A feature animated adaptation of ND Stevenson’s bestselling graphic novel will hit the streaming service in 2023, with production having begun earlier this year. Netflix is partnering with Annapurna on the movie from directors Nick Bruno and Troy Quane (Spies in Disguise), which stars Chloe Grace Moretz and Riz Ahmed.
A synopsis for the animation reads: “A Knight is framed for a crime he didn’t commit and the only person who can help him prove his innocence is Nimona, a shape-shifting teen who might also be a monster he’s sworn to kill. Set in a techno-medieval world unlike anything animation has tackled before, this is a story about the labels we assign to people and the shapeshifter who refuses to be defined by anyone.”
Moretz will voice Nimona, with Ahmed set as Ballister Boldheart and Eugene Lee Yang as Ambrosius Goldenloin.
DNEG Animation is behind the animation. Roy Lee, Karen Ryan, and Julie Zackary are producing, with Robert L. Baird, Megan Ellison, and Andrew Millstein exec producing.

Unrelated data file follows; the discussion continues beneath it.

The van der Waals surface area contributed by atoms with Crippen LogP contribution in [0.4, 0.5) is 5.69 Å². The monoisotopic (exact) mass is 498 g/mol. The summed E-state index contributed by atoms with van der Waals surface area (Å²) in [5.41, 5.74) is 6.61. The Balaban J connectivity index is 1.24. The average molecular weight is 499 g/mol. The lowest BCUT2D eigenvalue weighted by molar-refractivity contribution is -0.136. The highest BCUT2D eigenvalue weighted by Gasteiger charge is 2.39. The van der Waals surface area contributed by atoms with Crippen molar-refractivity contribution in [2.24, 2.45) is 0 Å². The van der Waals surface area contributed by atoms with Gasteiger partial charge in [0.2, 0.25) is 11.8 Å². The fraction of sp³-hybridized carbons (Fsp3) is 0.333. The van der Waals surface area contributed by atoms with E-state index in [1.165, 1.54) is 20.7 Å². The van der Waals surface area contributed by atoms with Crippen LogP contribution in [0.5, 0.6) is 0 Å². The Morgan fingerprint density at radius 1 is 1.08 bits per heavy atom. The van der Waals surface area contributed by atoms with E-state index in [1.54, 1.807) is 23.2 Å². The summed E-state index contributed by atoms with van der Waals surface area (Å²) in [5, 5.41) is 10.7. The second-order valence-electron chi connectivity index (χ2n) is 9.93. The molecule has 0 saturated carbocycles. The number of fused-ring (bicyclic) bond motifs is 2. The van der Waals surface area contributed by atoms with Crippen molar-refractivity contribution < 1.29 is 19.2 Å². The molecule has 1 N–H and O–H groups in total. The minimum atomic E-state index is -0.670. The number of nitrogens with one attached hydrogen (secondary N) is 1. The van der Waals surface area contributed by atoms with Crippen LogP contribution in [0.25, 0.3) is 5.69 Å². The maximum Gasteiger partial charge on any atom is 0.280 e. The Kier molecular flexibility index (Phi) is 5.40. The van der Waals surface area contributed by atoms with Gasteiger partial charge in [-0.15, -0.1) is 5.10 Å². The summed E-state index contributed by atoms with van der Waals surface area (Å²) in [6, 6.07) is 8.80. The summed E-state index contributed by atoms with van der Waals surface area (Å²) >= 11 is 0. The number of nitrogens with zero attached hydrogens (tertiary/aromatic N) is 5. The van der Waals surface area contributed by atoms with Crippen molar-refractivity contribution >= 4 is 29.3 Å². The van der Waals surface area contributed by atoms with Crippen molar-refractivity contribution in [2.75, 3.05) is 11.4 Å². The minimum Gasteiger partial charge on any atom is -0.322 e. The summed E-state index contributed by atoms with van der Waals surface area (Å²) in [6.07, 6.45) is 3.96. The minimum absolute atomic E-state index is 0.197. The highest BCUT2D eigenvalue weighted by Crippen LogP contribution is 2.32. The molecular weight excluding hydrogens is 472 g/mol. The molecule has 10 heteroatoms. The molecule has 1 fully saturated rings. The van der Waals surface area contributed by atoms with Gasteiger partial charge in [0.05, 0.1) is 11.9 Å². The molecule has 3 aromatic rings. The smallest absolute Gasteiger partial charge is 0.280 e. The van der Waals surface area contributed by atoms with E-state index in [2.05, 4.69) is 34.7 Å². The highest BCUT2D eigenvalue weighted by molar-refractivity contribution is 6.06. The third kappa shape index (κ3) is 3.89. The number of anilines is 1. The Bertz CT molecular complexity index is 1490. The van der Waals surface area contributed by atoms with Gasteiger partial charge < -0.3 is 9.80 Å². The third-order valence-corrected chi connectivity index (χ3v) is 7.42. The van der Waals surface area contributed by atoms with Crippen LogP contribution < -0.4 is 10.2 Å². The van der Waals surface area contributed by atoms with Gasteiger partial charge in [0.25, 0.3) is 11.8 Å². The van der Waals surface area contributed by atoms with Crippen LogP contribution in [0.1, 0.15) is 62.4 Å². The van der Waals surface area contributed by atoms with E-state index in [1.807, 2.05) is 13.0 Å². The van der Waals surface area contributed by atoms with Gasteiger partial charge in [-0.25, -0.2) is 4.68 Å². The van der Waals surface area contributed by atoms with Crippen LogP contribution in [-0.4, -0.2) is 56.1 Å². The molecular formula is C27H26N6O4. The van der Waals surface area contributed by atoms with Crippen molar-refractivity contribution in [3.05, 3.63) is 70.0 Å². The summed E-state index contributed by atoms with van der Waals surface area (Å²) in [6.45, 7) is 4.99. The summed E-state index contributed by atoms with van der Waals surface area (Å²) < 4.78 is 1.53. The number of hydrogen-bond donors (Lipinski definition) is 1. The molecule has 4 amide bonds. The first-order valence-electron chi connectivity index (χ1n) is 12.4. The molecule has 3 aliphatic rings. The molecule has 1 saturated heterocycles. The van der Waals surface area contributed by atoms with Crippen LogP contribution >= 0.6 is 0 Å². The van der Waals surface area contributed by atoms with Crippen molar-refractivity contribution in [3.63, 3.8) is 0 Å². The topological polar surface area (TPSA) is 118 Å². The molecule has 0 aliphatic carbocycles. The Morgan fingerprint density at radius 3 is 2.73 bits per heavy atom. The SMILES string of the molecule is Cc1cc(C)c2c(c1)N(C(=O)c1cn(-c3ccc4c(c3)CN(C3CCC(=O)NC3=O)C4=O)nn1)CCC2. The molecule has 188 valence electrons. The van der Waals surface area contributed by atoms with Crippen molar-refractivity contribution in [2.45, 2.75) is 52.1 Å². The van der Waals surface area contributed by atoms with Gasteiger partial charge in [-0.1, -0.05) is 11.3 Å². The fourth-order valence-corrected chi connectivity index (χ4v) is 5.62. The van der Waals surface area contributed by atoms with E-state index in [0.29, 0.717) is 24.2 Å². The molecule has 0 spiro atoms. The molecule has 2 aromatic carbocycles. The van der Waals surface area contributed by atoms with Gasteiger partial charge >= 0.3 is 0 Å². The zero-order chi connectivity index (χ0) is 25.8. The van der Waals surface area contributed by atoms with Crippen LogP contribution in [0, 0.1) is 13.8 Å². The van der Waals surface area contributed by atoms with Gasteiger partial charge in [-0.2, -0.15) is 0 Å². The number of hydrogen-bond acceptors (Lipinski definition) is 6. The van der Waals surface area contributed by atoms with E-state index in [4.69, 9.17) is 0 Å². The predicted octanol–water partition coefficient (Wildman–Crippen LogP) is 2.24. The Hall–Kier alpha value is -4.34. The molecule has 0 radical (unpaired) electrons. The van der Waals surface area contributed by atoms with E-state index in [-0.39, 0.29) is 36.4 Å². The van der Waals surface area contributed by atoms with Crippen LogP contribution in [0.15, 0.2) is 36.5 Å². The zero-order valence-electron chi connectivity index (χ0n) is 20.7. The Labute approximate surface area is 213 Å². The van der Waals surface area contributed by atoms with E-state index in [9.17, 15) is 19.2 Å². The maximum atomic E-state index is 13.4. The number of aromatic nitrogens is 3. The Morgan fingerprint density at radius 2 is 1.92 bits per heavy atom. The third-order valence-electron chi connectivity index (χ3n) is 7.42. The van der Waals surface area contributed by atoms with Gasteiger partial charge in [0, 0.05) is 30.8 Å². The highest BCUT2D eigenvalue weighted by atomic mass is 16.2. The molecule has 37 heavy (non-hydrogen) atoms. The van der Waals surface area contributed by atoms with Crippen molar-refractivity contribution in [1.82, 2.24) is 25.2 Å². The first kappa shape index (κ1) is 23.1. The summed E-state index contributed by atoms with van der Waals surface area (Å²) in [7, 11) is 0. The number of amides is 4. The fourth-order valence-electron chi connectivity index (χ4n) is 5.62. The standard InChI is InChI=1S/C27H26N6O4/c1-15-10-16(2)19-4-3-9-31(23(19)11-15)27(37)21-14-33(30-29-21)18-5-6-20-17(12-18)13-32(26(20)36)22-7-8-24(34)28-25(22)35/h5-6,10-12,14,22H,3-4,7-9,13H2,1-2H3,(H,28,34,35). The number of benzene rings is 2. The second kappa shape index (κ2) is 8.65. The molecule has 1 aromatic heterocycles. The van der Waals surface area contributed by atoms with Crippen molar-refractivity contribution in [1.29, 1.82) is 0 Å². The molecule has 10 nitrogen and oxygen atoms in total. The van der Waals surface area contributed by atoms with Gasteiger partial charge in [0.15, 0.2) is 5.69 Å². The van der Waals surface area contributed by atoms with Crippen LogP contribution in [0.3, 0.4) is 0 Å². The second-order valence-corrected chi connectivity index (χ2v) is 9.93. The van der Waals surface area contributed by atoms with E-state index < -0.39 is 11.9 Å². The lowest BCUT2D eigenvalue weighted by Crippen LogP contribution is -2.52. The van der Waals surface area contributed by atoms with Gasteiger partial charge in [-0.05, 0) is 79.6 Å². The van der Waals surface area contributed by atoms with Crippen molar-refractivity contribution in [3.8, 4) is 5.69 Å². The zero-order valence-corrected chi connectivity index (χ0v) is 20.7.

Nimona‘s journey to the screen has been fraught, complete with mid-production shutdowns.
The project was originally being produced by Blue Sky Studios, a part of the animation division of then 20th Century Fox. Production was already underway when Disney acquired Fox and in Feb. 2021 it was announced that Disney, which already has Pixar and Walt Disney Animation, would shutter Blue Sky. Patrick Osborne was directing the Blue Sky-based Nimona adaptation, which was dated for January 14, 2022 at the animation studio was shuttered, with the news coming shortly after that production on Nimona would be halted and the film would not be released.
A March 2022 Business Insider story quoted former Blue Sky staffers that noted that Disney leadership took issue with a same-gender kiss that was set for Nimona. It was recently reported that a same-gender kiss was removed during the creative production process for the upcoming Pixar animation Lightyear. It was added back in following internal backlash at The Walt Disney Co., including a letter from Pixar employees alleging censorship and noting Disney’s previous public silence on Florida’s “Don’t Say Gay” bill.
Nimona was published in 2015 via HarperCollins after first being published as a webcomic. It went on to win multiple awards, including an Eisner Award.